Netsuke are ornamental toggles made mainly out of ivory or wood and used to fasten things to the sash of a kimono. Each one is “a small, tough explosion of exactitude,” as Mr. de Waal memorably wrote. Charles Ephrussi, a cousin of the author’s great-grandfather, bought a complete collection of 264 of these carvings from a Paris dealer in the late 19th century. Among them was an ivory netsuke of a trembling hare with amber-inlaid eyes.
Extraordinarily, the entire collection has remained intact, surviving World War II in Vienna, hidden in the mattress of a family servant. It spent further years in the apartment of an uncle in Tokyo, before being bequeathed to Mr. de Waal, who keeps it in his London home.
He writes in his book how a disapproving neighbor, surprised by the sight of such precious objects in a private house, suggested that the netsuke should be returned to Japan. “No,” replied Mr. de Waal. “Objects have always been carried, sold, bartered, stolen, retrieved and lost,” he said. “It is how you tell the stories that matters.”
Such stories of lives lived through material culture could be severely curtailed here in Britain, following the government’s announcement earlier this month that it would be banning the sale of items made with ivory. The measure is designed to protect elephants, the Department of Environment, Food and Rural Affairs said in a statement. A spokesman would not say when legislation would be brought before Parliament.
The department said that 20,000 elephants were killed for their ivory in 2017. Last year, China pledged to shut down its commercial trade in the material.
Like the United States, which in 2016 announced a near-total ban on the trade of African elephant ivory, Britain will have some exemptions. These will require permits, available for a fee from the government’s Animal and Plant Health Agency. It will be possible to trade items containing less than 10 percent ivory, provided they were made before 1947. The same applies to musical instruments with less than 20 percent ivory, made before 1975, and to portrait miniatures on ivory more than 100 years old.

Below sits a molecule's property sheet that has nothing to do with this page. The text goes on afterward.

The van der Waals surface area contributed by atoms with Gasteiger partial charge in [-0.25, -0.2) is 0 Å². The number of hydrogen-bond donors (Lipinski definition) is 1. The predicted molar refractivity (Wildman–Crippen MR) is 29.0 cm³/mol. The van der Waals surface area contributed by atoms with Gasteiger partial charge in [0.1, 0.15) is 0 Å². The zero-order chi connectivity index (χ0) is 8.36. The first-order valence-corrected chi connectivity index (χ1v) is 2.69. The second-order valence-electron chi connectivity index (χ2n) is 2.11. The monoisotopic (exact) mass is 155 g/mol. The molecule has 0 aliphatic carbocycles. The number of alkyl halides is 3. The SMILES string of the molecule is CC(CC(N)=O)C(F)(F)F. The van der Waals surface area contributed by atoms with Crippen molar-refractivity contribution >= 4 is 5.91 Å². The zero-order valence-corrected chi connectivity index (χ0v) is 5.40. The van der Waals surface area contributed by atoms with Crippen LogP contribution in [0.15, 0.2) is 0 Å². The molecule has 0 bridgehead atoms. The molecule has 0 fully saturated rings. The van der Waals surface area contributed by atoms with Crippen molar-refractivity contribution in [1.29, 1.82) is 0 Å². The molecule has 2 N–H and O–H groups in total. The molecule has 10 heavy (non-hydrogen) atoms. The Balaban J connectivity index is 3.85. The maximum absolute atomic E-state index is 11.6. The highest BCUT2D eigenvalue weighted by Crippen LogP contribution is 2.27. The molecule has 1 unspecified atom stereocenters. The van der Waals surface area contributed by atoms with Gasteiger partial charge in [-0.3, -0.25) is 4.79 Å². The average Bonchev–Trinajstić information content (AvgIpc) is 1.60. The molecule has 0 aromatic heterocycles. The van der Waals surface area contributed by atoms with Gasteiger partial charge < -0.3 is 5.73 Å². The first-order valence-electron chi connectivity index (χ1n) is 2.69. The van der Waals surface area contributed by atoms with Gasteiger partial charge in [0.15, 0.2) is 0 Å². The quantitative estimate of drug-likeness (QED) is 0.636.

Exemptions will also apply — and this is the proposed legislation’s grayest area — to the “rarest and most important items of their type,” if they are at least 100 years old. Again, these items will have to be registered with the Animal and Plant Health Agency, which will then seek advice from a museum on whether to issue a permit for sale.
After consultation, the Conservative government has modified its 2015 pre-election pledge to implement a total ban on ivory sales. The proposed legislation has, nonetheless, thrown the British antiques industry into a spin.
“We can trade at the top end, but for someone starting out or people in the middle market, this is a total disaster,” said Jan Finch, partner at Finch & Co., a London based dealership specializing in unusual objects from around the world. Ivory pieces frequently appear in its stock.
Like many in the British art and antiques trade, Ms. Finch thinks the 10 percent maximum for ivory-decorated antiques is too low and would like to know how the criterion “rarest and most important” will, in practice, be applied.
“A whole load of stuff will be illegal,” Ms. Finch added, referring to everyday items such as boxes and chess sets that will soon be unsellable and unexportable.
But where, exactly, will the “top end” of the remaining trade in antique ivory be pitched? How many of those relatively humble Japanese netsuke carvings, for example, will pass the “rarest and most important” test?